Monkeys and Japanese horror movies: two great tastes that...um...
Actually, you know what tastes really good together? Red wine and pasta.
Back in April, over on Serious Eats, Gina DePalma posted a recipe for Spaghetti All’Ubriaco. It's spaghetti, cooked in equal amounts of red wine and water, finished in the pan with garlic, red pepper flakes and even more red wine. I was intrigued by the idea and, when I was in Florence later that April, I mentioned to the tour guide who was leading our group that I'd be interested in trying the dish...only to be informed by him that no such dish possibly existed in Italian culture with the kind of tone that suggested that I was a stupid American for even bringing it up.
It wasn't the first disagreement about food that we'd had in the course of the trip. Earlier, we'd had a disagreement over whether or not calamari and seppia were the same thing which had resulted in a detour from the given tour into a fish market in Padua. Despite seeing the beasts side by side, he stubbornly continued to assert they were the same creature. I left the fish market feeling stabby and unable to numb my irritation with drink because I was chaperoning children. Sometimes, even a free trip has its downsides.
Oddly enough, he did bring us by the Piazza Santa Croce, where Gina DePalma found the osteria at which she had this dish. However, he did make up for the loss of that meal by taking us to a non-tourist frequented restaurant where I had my first taste of fresh young fava beans and Pecorino Toscano together...for which I curse him because they were fabulous and I can't find them in the markets around here - not even the really good Italian market two blocks from my home. Bastard.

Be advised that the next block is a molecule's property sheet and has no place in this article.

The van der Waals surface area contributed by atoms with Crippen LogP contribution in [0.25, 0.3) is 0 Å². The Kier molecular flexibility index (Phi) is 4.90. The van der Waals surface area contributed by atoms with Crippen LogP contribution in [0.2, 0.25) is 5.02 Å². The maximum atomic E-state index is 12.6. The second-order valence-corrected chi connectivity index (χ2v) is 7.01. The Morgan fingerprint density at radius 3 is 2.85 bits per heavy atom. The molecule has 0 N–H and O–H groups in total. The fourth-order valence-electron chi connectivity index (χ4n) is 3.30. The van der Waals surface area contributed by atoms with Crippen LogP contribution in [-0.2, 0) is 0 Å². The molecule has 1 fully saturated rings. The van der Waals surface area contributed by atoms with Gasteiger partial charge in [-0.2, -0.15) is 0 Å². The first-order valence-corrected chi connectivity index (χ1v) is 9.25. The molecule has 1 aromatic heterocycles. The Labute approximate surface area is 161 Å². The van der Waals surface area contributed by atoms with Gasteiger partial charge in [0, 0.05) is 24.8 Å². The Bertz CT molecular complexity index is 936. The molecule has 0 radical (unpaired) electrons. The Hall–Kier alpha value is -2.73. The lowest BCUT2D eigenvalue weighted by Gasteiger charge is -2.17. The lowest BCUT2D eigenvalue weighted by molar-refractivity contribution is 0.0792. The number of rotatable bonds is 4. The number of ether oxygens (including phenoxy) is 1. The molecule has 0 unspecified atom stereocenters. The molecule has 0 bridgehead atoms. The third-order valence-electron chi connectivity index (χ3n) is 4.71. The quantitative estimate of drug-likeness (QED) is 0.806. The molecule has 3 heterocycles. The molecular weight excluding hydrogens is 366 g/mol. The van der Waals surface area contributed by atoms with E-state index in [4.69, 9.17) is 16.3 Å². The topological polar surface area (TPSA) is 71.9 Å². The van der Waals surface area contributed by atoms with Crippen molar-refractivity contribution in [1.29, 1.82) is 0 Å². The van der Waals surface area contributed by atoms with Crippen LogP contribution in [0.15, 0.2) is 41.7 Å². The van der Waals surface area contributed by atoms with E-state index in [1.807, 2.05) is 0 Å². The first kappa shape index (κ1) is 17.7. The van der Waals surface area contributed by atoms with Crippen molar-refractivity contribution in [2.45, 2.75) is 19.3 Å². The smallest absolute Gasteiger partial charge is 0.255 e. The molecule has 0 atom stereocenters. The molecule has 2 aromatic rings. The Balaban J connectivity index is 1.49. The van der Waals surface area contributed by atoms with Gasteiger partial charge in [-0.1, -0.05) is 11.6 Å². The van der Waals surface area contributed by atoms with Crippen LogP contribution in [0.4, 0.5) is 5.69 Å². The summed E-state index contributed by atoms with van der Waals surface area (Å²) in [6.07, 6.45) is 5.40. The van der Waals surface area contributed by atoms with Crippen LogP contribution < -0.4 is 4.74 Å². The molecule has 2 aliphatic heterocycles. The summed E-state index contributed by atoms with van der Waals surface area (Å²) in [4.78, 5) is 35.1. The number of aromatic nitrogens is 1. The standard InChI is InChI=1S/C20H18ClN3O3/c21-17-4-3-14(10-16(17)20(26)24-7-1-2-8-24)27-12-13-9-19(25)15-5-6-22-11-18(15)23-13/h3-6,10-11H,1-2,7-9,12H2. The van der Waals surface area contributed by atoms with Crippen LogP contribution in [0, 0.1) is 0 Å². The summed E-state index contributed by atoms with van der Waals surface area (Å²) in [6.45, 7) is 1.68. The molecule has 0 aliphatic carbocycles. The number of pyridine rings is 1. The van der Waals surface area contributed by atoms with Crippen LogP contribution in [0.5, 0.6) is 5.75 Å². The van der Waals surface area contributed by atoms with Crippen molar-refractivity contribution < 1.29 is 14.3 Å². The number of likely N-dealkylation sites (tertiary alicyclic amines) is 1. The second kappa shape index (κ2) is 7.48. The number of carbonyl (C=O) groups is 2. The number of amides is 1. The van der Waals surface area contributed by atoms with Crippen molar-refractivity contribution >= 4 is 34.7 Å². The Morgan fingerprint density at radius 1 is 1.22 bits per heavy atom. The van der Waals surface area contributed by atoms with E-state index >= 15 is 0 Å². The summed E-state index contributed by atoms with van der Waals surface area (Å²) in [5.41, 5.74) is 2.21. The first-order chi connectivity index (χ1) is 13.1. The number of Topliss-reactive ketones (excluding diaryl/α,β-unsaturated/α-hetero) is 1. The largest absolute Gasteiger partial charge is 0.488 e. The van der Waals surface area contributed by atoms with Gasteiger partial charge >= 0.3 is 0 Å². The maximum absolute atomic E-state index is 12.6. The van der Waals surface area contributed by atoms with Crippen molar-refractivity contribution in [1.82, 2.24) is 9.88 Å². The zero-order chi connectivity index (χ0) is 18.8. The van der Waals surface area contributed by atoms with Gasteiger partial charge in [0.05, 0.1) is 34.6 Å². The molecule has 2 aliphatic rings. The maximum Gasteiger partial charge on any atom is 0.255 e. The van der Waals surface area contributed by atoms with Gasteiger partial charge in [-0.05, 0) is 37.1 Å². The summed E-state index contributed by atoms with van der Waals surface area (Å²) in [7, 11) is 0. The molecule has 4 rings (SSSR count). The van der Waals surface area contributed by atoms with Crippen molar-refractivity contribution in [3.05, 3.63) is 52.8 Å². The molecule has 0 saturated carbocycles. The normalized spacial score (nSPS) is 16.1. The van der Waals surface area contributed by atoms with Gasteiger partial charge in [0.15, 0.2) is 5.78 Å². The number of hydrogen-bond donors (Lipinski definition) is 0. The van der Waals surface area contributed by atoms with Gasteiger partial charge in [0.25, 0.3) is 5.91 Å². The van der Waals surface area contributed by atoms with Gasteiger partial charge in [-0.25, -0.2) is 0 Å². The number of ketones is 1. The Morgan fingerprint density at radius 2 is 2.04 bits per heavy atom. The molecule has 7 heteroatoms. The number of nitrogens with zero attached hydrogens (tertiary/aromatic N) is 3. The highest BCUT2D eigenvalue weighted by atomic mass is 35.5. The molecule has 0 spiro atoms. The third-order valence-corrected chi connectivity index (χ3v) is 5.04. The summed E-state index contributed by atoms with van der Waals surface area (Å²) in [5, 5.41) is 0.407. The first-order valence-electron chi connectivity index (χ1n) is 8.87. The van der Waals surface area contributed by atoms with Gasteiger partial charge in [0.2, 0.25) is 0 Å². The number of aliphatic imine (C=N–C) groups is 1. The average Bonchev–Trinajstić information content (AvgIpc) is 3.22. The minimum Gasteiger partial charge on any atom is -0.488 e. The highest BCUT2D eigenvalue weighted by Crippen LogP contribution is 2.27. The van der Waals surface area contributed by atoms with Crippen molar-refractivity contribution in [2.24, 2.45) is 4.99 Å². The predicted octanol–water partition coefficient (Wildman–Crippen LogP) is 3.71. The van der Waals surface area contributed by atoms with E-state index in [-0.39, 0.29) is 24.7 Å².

When I got home from from Italy, I was (and am still slightly) obsessed with all things Italian cuisine. It didn't hurt that a wine shop that only carries Italian wine had just opened a half mile from where I live. I set out to try the All’Ubriaco pasta treatment almost immediately.
You can use pretty much any pasta. I've made this with spaghettini, bucatini and, most recently, gemelli. We found ourselves in the unusual position of having leftover red wine after a visit with the Manions, so we used the remaining Merlot to make the dish (and I do think it might be my favorite so far!). There were two and a half cups of wine left so, for 2 cups of short pasta, I used 2 cups of wine and 2 cups of water (and some salt...pasta cooking liquid needs salt!). Otherwise I just followed the procedure outlined in the recipe. I finished the dish with a sprinkling of Pecorino Crotonese, which the cheese guy at my Italian market tells me is similar to Pecorino Toscano but more aged. Use whatever pasta, wine and cheese you like though.
At some point, I hope to go back to Italy and see the country in a more leisurely fashion than the 7 cities in 8 days itinerary of the school trip allowed. The trick will be convincing Mr. Scoop of the boozeworthiness of the trip. I'm hoping it won't be a hard sell, after all Italy is a magical place where you can get your morning espresso with a side of grappa and no one judges you.